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Del. Buckel Talks About Social Media Comments On Luke Mill Closure

May 28th, 2019 by WCBC Radio

With the recent announcement that the Luke Milll will be ceasing operation at the end of the month- there has been overwhelming support and empathy statewide for those effected, employees and the community. There is, however, a faction of Marylander's- on social media, letters to the editor and elsewhere- are expressing an attitude of "good riddance" – suggesting the region will be better off without the environmental issues that have been linked to the mill over its long history. Delegate Jason Buckel said he is aware of those comments and editorial opinions coming from what he calls environmental extremists…

4 Responses to “Del. Buckel Talks About Social Media Comments On Luke Mill Closure”

  1. May 28, 2019 at 12:11 pm, Jay said:

    The coverage in the Baltimore Sun on the mill closing was completely different than the local coverage. Yes, a lot of environmental concerns were raised – especially regarding the burning of the “black liquor” residue left from the pulp process. The state calls it a renewable energy source but some are saying that the renewable designation is going away in a few years which would cause operating costs to skyrocket. Having grown up in the Tri-Towns area I know that the abatement of pollution in the air and the river has improved dramatically from when I was a kid but it’s still a smokestack industry that emits bad things into the environment. Maybe the Supreme Leader should have stepped in with a threatening tweet like he did when the Carrier plant out in the mid-west was cutting jobs.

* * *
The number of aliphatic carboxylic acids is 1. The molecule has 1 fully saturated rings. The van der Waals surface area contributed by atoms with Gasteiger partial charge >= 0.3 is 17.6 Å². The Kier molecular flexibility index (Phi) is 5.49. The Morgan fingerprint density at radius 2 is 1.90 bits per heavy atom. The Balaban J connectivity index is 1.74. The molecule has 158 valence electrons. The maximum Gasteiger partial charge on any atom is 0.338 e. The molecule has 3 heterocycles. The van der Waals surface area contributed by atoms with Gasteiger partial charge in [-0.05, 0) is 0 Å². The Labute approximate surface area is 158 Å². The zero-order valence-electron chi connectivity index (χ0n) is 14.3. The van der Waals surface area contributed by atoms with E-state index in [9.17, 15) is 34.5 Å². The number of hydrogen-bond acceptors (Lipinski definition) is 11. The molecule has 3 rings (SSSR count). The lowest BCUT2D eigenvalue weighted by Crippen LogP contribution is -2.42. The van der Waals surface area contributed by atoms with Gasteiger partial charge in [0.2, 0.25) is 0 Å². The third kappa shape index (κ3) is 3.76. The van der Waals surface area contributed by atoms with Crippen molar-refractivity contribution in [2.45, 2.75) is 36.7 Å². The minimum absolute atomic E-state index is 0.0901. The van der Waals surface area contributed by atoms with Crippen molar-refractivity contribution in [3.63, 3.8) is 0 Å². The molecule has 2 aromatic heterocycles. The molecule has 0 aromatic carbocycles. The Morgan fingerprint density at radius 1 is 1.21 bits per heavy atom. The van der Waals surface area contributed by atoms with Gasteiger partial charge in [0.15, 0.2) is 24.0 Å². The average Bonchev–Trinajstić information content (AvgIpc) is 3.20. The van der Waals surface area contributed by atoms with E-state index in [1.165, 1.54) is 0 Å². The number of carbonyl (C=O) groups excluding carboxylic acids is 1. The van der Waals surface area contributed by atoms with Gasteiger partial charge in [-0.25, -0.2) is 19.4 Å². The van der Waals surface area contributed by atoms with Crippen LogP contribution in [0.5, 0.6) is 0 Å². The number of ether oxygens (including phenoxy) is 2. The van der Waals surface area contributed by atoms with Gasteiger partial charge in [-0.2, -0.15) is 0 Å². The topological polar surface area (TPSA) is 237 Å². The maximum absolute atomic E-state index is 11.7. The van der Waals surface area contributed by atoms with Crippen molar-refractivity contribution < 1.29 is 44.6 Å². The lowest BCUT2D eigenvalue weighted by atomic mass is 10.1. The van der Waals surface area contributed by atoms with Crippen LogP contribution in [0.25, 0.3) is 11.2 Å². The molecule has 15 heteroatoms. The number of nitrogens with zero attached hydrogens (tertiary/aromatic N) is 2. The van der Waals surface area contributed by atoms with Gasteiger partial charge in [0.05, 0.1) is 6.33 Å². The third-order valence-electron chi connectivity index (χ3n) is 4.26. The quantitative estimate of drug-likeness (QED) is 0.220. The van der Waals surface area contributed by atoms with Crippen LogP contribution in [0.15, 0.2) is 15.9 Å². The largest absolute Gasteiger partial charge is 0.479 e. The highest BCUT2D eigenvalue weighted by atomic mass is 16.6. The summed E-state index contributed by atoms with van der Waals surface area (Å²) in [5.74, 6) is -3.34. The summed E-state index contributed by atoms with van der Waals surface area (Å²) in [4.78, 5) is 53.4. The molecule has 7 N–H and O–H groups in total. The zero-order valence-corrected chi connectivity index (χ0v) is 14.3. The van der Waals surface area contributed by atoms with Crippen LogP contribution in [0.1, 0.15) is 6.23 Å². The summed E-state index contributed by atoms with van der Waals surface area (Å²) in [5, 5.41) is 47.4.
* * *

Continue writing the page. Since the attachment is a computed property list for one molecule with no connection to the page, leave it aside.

Reply

    • May 28, 2019 at 1:56 pm, mac said:

      > Jay, how many decades did Luke Mill/Verso pump effluent into the Potomac? It was a “dead zone” with nothing living in it.
      It was environmental extremists that finally got the good old boys to change the way business as usual was done.
      If any talks are in progress to keep the plant open I wouldn’t doubt that some sweetheart deals are worked out to ease a lot of the restrictions on such effluents.
      That’s one thing Mr. Trump is good for eliminating regulations that big business doesn’t like.

      Reply

      • May 28, 2019 at 2:43 pm, Jay said:

        >In my youth, the mountainside above Piedmont was known as “old baldy”. It was brown and nothing green would grow there. After the tall stack was installed the mountain greened up and looked somewhat normal. Also, the Potomac flowing past Piedmont and Westernport was gross. There was this blue muck that collected along the sides of the river from whatever the mill was dumping. No one fished downstream from the mill. Not to mention the smell was much worse back then than it is now. Having said all that, it’s sad to see the place close. In it’s heyday the mill employed 2000+ people. My dad retired there with 41 years of service. Everyone that I grew up with had someone in the family who worked at the mill. The Tri-Towns have been dying for years but I think Keyser will be hurt badly by the closing as well as Allegany and Garrett Counties.

        Reply

  2. May 28, 2019 at 9:02 pm, Brian said:

    In case you didn’t know the people of Maryland to pay electric bill are still buying black liquor electricity from paper mills in other states

    Reply

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